Art is expansive. Meaning the more you know, the more you realize there is to know. And thus, it's overwhelming. But if you're familiar with the Pareto’s principle, you'll know that the results are rarely distributed evenly. Usually 80% of your results, will come from just 20% of your training. Therefore, if you want to succeed, you should put blinders on. Look only at what you need to know, to get results fast. Most education is done the opposite way.
It's by teachers who know the subject well, and believe you need to know everything they do, in order to succeed at it. Which isn't true. I think one of the issues with 3D education is that the question of “learning 3D” is far too broad.
3D can be used for everything from gaming, archviz, data visualization, vfx.
And then within each industry there's characters, creatures, hard surface, procedural, photoscanning, and that’s just the tippety tip of the 3D iceberg.
But the good news is you don't need to know everything to achieve results. So a better question is to be more specific about what in "3D" you want to learn.
And for 8 out of 10 beginners it’s simply: to createpretty images that are widely appreciated.
So basically any image that get likes on Instagram or ArtStation. (While chasing likes isn’t a good goal for your life, it’s a useful metric in art to tell you when it’s appreciated by many).
In the case of getting likes, characters always perform best… but characters are insanely difficult for a beginner to achieve.
Hosek/Wilkie sky texture settings
Second to this is environments, with a character present. So that will be our focus for this study. The next problem is that education usually contains too much fluff. When a school has 3 years to teach a class, they’re going to fill it with some things that aren’t that useful.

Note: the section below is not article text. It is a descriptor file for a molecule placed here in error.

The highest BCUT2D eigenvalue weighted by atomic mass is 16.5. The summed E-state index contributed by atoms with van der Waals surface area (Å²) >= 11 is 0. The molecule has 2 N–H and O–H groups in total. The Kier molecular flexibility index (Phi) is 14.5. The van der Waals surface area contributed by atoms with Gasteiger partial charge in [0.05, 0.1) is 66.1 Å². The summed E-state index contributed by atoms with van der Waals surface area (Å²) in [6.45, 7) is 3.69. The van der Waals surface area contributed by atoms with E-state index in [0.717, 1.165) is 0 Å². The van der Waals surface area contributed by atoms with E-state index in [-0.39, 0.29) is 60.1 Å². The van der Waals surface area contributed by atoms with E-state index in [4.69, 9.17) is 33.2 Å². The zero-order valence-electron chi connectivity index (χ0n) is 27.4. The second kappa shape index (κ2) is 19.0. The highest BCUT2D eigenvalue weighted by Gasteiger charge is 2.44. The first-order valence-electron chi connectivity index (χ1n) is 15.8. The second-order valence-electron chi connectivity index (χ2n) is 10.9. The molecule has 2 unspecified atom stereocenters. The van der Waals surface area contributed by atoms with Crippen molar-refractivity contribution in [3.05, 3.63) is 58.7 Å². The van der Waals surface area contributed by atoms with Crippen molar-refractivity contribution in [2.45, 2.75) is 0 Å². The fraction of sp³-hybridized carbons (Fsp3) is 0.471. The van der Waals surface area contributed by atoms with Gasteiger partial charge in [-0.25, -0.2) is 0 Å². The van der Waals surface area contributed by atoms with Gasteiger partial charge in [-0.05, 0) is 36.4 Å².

"A good teacher must know the rules, a good pupil, the exceptions." - Martin H Fischer.
So instead, I’ll be structuring this curriculum around an idea from the 4 Hour Chef:”If I were to train you for four weeks for an art competition, and had a million dollars on the line, what would the training look like?”. - Complete: The Beginner Donut tutorial. - Homework: Create something similar by yourself (eg.
Cookie or a cupcake). - Watch: Beginners Guide to Lighting. - Practical: Create 5 lighting variations for your donut render. - Watch: How to make Photorealistic Materials in Blender.
- Complete: The anvil tutorial. - Homework: Make something related: an axe, a weapon etc. Replicate the photo 1:1. - Watch: Understanding Composition. - Practical: Use your lighting and composition knowledge to create 5 variations of your anvil.
Preetham sky texture settings
- Create something entirely new of your own choosing that’s achievable within 2 days. Environment Creation:. - Watch: Render Optimizations. - Watch: How to Tile a Texture Properly.
- Watch: Introduction to Microdisplacements. - Watch: Importing FBX models into Blender.